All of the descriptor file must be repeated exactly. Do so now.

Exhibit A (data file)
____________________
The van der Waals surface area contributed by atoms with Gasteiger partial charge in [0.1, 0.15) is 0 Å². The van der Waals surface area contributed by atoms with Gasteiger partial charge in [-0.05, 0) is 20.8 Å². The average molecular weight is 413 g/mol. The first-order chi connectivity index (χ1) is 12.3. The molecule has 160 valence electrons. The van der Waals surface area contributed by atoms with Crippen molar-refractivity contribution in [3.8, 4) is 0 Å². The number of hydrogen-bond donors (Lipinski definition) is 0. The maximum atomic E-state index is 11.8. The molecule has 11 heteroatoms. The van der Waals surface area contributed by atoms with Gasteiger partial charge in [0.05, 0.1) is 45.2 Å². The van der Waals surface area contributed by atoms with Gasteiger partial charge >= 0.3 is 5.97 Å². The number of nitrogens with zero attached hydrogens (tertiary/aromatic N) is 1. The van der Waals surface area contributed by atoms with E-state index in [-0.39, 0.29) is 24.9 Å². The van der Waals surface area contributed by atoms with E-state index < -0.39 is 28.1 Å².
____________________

The van der Waals surface area contributed by atoms with Gasteiger partial charge in [0.1, 0.15) is 0 Å². The van der Waals surface area contributed by atoms with Gasteiger partial charge in [-0.05, 0) is 20.8 Å². The average molecular weight is 413 g/mol. The first-order chi connectivity index (χ1) is 12.3. The molecule has 160 valence electrons. The van der Waals surface area contributed by atoms with Crippen molar-refractivity contribution in [3.8, 4) is 0 Å². The number of hydrogen-bond donors (Lipinski definition) is 0. The maximum atomic E-state index is 11.8. The molecule has 11 heteroatoms. The van der Waals surface area contributed by atoms with Gasteiger partial charge in [0.05, 0.1) is 45.2 Å². The van der Waals surface area contributed by atoms with Gasteiger partial charge >= 0.3 is 5.97 Å². The number of nitrogens with zero attached hydrogens (tertiary/aromatic N) is 1. The van der Waals surface area contributed by atoms with E-state index in [-0.39, 0.29) is 24.9 Å². The van der Waals surface area contributed by atoms with E-state index < -0.39 is 28.1 Å².